Aggregation, Beneficence, and Chance

Journal of Ethics and Social Philosophy 7 (2):1-19 (2013)
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Abstract

It is plausible to think that it is wrong to cure many people’s headaches rather than save someone else’s life. On the other hand, it is plausible to think that it is not wrong to expose someone to a tiny risk of death when curing this person’s headache. I will argue that these claims are inconsistent. For if we keep taking this tiny risk then it is likely that one person dies, while many others’ headaches are cured. In light of this inconsistency, there is a conflict in our intuitions about beneficence and chance. This conflict is perplexing. And I have not been able to find a satisfactory way of resolving it. Perhaps you can do better?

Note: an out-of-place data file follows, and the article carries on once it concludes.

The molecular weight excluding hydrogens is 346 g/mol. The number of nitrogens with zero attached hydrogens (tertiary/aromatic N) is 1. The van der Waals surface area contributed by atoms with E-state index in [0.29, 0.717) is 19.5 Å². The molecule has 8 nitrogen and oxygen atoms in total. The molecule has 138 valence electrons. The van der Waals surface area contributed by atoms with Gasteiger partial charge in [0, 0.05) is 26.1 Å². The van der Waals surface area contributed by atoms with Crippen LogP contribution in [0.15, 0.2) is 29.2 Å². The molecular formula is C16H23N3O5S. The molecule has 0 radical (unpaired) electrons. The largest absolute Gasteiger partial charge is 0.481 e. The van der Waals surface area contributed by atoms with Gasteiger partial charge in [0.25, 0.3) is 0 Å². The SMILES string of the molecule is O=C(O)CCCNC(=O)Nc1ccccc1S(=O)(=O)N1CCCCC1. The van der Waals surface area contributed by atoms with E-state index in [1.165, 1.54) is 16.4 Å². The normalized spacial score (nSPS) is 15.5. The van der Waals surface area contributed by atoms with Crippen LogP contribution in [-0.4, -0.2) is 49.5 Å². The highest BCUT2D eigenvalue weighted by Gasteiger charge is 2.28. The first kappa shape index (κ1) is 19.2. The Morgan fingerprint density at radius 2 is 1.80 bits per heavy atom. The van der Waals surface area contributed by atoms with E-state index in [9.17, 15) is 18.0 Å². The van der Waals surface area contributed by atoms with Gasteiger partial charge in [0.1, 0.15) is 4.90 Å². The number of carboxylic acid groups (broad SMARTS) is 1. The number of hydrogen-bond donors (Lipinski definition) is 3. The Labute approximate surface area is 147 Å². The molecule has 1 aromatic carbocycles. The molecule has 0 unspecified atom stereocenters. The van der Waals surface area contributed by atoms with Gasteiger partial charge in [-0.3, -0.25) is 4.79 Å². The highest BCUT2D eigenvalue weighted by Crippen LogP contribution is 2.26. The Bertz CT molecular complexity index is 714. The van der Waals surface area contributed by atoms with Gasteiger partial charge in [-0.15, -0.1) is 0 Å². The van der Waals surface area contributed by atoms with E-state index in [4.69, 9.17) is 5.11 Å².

Author's Profile

Tom Dougherty
University of North Carolina, Chapel Hill

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